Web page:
The Future of Property Appraisal: Unveiling the UAD Redesign and New URAR

The Future of Property Appraisal: Unveiling the UAD Redesign and New URAR


The winds of change are blowing through the appraisal industry. Fannie Mae and Freddie Mac have jointly unveiled an ambitious overhaul of the Uniform Appraisal Dataset (UAD) to modernize and streamline the appraisal reporting process. This new URAR aims to replace outdated, siloed forms and static reporting with a seamless, dynamic approach.

As an appraiser, how will the UAD redesign and new URAR impact your workflow? At the recent Valuation Expo conference in Las Vegas, Heather Sullivan (Aloft), Ken Defeo (Fannie Mae), and Sean Murphy (Freddie Mac) provided a peek at some of the upcoming changes.

Here’s a look at some of what’s changing and why it matters.

What’s in the new UAD and new URAR?

Out with the old forms

The updated UAD and URAR retires the familiar lineup of individual appraisal forms (1004, 1073, 2055) for each property type. In its place arrives one flexible, intelligent form: the new Uniform Residential Appraisal Report (URAR). The new URAR dynamically adapts based on the property characteristics entered by the appraiser. This eliminates the need to select the correct specialized form upfront.

The new URAR features conditional sections and fields that expand or contract based on inputting data. For instance, indicating a condo unit prompts questions specifically about that project. The report acts like an intuitive questionnaire, prompting only relevant follow-up questions.

Enhanced property data collection

With the updated report, appraisers can capture more granular details on the home. The condition of each room can be reported individually, noting updates, flooring, appliances, and more. This allows a more complete understanding of interior quality and condition.

Exterior details are also collected in a more robust manner. Beyond general descriptors, specifics can be shared on garages, pools, sheds, and other structures. Ratings are now separated for the interior and exterior. Photos, site maps, or floor plans can also be easily attached.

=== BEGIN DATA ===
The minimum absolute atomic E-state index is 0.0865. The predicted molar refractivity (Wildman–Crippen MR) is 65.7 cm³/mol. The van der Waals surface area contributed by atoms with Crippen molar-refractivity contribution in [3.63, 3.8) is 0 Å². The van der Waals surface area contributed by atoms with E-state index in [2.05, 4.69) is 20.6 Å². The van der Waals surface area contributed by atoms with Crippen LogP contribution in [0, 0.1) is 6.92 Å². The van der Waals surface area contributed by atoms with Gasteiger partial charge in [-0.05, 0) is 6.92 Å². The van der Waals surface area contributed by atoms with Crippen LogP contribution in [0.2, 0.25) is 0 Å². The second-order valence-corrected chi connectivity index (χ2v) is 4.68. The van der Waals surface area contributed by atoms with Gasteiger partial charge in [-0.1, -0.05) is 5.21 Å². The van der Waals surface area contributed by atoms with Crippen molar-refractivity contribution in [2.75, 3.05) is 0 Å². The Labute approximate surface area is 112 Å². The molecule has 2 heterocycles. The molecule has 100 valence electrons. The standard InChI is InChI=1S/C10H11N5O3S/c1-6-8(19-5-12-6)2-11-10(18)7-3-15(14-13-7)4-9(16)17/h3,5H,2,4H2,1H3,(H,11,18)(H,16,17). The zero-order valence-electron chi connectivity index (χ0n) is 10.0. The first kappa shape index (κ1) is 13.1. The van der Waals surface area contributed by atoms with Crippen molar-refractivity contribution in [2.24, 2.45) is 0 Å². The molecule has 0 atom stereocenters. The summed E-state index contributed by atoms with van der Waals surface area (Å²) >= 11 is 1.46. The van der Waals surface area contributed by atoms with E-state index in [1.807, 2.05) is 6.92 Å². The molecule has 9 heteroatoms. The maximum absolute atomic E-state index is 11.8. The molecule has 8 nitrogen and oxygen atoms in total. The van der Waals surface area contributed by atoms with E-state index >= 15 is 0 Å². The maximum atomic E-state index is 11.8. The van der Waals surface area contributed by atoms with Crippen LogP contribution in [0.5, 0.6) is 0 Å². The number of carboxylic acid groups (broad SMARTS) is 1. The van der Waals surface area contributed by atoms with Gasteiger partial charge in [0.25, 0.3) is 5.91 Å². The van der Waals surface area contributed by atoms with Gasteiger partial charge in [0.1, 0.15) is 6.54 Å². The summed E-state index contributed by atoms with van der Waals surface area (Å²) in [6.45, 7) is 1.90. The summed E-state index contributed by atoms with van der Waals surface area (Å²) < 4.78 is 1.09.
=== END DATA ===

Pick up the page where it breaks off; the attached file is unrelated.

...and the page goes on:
Integrated commentary

Gone are the days of vague references to some addendum page that the reader has to hunt down. The future is here, and it includes commentary space directly within each relevant section. Appraisers can provide their insights right next to the data, photos, maps, or figures it refers to.

This integrated approach enhances the narrative flow for readers and reviewers. No more flipping back and forth between pages. By embedding explanations alongside supporting data, reports gain clarity.

Dynamic summaries and comparisons

The new UAD opens reports with digestible summaries of key details. This allows stakeholders to grasp crucial information quickly. The sales grid also dynamically adapts to emphasize the most useful comparative details between the subject property and comparables. This makes similarities and differences more transparent at a glance.

Streamlined certifications

Certifications have been reduced and consolidated to simplify this process for appraisers. New data points have also been added, such as prior services on the property and local price trend metrics. This aims to enhance the accuracy and completeness of reports.

Ongoing support for smooth adoption

The UAD redesign and new URAR represent an evolutionary step forward. Training resources will be available to support appraisers during this transition.

The future of appraisal reporting

While change can be daunting, this overhaul provides appraisers an exciting opportunity to deliver more streamlined, transparent, and data-rich reports. By embracing this shift, appraisers can focus on providing insights rather than churning through paperwork. This next-generation reporting structure paves the way for excellence in valuation services now and in the future.

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Written by Kevin Hecht. Kevin has been a real estate appraiser since 1987, and currently holds a Certified Residential appraiser license in Missouri. As a McKissock Learning instructor, Kevin specializes in market analysis, USPAP, and real estate economics. In addition to being an appraiser, Kevin is an Adjunct Professor of Economics at Maryville University.